I know the popular theme in 2021 was that we were going to see mass selling from homeowners who wanted to get out of their homes before prices crashed. This of course didn’t happen, but for me personally, something more problematic is happening right now. New listing data has fallen so much in the last seven weeks that it’s impacting the active listing data year to date, making it go slightly negative according to data. This isn’t what I wanted to see happen because it keeps the housing market stuck in a savagely unhealthy state.

The post Why home-price growth is still up 18% year over year appeared first on HousingWire.

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“The Face Of The Digital Censorship Movement”: Matt Taibbi Calls Out Amy Klobuchar

"The Face Of The Digital Censorship Movement": Matt Taibbi Calls Out Amy Klobuchar

Authored by Matt Taibbi via Racket News,

If you read this…



"The Face Of The Digital Censorship Movement": Matt Taibbi Calls Out Amy Klobuchar

Authored by Matt Taibbi via Racket News,

If you read this morning’s Racket article about Senator Amy Klobuchar’s letter to Jeff Bezos asking for “proactive measures” to suppress sites like Substack or Rumble, you probably gathered I’m in a mood.

I’ve had it.

Whether it’s NewsGuard slapping “anti-US” labels on Joe Lauria and Consortium News, or Drs. Jay Bhattacharya, Aaron Kheriaty, and Martin Kulldorff censored on multiple platforms for being right on Covid, or podcaster Alison Morrow fired from a state job for interviewing Kheriaty, or friend CJ Hopkins in Germany criminally convicted for a book cover, or the FBI asking Twitter to remove Aaron Mate for the Ukrainian Secret Police, or ballooning budget requests of “counter-disinformation” enforcement agencies, or the new jailing even of Owen Shroyer for having “helped create January 6th” with speech, or of course the forever-detention of Julian Assange, and above all the total indifference of legacy media to all of it, it’s over. I’ve lost patience. Time for a more focused approach.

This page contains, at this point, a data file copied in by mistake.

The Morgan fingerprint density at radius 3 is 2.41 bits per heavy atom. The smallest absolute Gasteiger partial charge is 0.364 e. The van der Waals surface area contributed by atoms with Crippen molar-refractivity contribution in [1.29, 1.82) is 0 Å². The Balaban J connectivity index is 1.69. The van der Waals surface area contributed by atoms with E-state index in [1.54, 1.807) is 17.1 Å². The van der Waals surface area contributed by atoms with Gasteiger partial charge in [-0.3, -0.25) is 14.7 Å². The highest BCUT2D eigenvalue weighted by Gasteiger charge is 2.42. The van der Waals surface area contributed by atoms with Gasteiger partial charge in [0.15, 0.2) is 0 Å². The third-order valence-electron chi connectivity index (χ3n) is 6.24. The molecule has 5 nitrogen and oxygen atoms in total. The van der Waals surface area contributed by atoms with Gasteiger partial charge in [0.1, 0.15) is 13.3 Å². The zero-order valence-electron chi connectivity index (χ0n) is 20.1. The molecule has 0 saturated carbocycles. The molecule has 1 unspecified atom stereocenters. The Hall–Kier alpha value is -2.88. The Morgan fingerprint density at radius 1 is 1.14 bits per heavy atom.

A problem when grappling with the censorship hydra is that it has no public face, no Tipper Gore or Jerry Falwell to personify the topic. Klobuchar, for reasons listed this morning and beyond, is right for this role. She needs to be Red Pencil Amy, Blacklist Amy, Amy “Thought Police” Klobuchar. And longshot or not, removal of her from office in next year’s election or even from Senate leadership positions is a worthwhile goal. The rest of Washington needs to read public sentiment about this issue through a colleague’s public relations dilemma.